In the Bible right before the story of Samson—of cinematic fame by Cecil B. DeMille's “Samson and Delilah”—is the story of the controversial military commander Jephthah who was forced to sacrifice a dear life for military necessity. (Judges 11:1-2) “Now Jephthah the Gileadite was a mighty man of valour, and he was the son of an harlot: and Gilead begat Jephthah. And Gilead's wife bare him sons; and his wife's sons grew up, and they thrust out Jephthah, and said unto him, Thou shalt not inherit in our father's house; for thou art the son of a strange woman.” He lived apart with some rough characters, and when his original home­land security was threatened, the elders out of desperation sought his leader­ship. That put him in a predicament when, (Judges 12:2) “I and my people were at great strife with the children of Ammon.”

(Judges 11:30-40)

And Jephthah vowed a vow unto the LORD, and said, If thou shalt without fail deliver the children of Ammon into mine hands, Then it shall be, that what­soever cometh forth of the doors of my house to meet me, when I return in peace from the children of Ammon, shall surely be the LORD's, and I will offer it up for a burnt offering.

So Jephthah passed over unto the children of Ammon to fight against them; and the LORD delivered them into his hands. And he smote them from Aroer, even till thou come to Minnith, even twenty cities, and unto the plain of the vine­yards, with a very great slaughter. Thus the children of Ammon were subdued before the children of Israel.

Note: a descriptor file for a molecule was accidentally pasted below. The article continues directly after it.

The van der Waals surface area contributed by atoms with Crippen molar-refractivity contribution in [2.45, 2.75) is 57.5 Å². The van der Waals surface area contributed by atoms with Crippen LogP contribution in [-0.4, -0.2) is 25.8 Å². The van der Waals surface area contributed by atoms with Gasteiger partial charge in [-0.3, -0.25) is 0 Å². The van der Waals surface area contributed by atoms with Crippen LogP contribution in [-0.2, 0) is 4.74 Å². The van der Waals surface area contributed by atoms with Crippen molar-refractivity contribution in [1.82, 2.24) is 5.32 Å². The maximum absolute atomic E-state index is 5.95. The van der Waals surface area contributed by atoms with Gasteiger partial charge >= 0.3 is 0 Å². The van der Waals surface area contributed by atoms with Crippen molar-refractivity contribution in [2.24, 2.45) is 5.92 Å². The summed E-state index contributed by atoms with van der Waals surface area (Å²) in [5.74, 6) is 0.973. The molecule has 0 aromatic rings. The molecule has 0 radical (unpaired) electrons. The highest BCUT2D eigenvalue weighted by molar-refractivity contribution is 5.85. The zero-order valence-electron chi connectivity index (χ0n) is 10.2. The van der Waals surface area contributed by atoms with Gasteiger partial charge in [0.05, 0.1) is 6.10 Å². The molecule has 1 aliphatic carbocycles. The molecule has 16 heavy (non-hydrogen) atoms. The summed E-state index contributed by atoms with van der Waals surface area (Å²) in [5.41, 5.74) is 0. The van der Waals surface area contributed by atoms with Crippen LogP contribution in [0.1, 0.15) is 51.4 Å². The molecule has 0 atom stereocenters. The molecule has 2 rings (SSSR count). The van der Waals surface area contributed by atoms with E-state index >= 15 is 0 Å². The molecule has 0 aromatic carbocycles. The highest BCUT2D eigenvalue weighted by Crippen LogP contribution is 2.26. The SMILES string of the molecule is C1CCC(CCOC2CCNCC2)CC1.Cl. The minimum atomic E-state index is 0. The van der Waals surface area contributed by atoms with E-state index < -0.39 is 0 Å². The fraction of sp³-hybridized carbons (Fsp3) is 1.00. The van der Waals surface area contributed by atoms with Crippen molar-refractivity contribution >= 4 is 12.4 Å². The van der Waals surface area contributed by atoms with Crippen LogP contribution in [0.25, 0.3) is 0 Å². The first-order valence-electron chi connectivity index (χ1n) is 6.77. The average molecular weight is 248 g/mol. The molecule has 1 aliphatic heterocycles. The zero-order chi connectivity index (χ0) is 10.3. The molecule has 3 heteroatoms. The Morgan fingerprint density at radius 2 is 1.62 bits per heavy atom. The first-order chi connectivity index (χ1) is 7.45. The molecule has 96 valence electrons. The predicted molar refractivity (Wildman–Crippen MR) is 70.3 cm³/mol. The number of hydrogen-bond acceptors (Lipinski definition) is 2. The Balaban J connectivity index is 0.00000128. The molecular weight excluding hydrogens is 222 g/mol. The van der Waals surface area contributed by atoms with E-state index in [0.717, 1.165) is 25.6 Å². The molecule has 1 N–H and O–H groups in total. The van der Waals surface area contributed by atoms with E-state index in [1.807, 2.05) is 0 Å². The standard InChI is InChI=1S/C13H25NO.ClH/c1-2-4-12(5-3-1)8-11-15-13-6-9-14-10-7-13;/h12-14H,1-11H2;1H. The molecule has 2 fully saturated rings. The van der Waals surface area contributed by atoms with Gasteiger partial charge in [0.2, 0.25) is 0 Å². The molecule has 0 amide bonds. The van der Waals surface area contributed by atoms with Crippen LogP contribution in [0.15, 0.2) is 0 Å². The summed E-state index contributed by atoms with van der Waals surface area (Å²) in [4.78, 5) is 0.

And Jephthah came to Mizpeh unto his house, and, behold, his daughter came out to meet him with timbrels and with dances: and she was his only child; beside her he had neither son nor daughter. And it came to pass, when he saw her, that he rent his clothes, and said, Alas, my daughter! thou hast brought me very low, and thou art one of them that trouble me: for I have opened my mouth unto the LORD, and I cannot go back. And she said unto him, My father, if thou hast opened thy mouth unto the LORD, do to me according to that which hath proceeded out of thy mouth; for­as­much as the LORD hath taken vengeance for thee of thine enemies, even of the children of Ammon. And she said unto her father, Let this thing be done for me: let me alone two months, that I may go up and down upon the mountains, and bewail my virginity, I and my fellows. And he said, Go. And he sent her away for two months: and she went with her companions, and bewailed her virginity upon the mountains. And it came to pass at the end of two months, that she returned unto her father, who did with her according to his vow which he had vowed: and she knew no man. And it was a custom in Israel, That the daughters of Israel went yearly to lament the daughter of Jephthah the Gileadite four days in a year.

When he vowed, he probably envisioned, say, his most faithful slave being the first out the door, not his apple-of-the-eye daughter “with timbrels and dances.” When our powers-that-be formulated our current rules of engagement allowing some collateral damage, they were thinking of what? a few camel jockeys, towel-heads, and sand niggers maybe, not some innocent girl twirling a hula hoop.

The Colonel's superior, Lieutenant General Frank Benson (Alan Rickman), already had to make a tough decision earlier that day: buying a baby doll for his niece's birthday; there were so many to choose from. He bought her the “Time to Sleep” doll, but he had to have it exchanged for the “Baby Moves” one. Like­wise Jephthah probably thought his daughter would be taking her time to sleep, not baby moves out the door.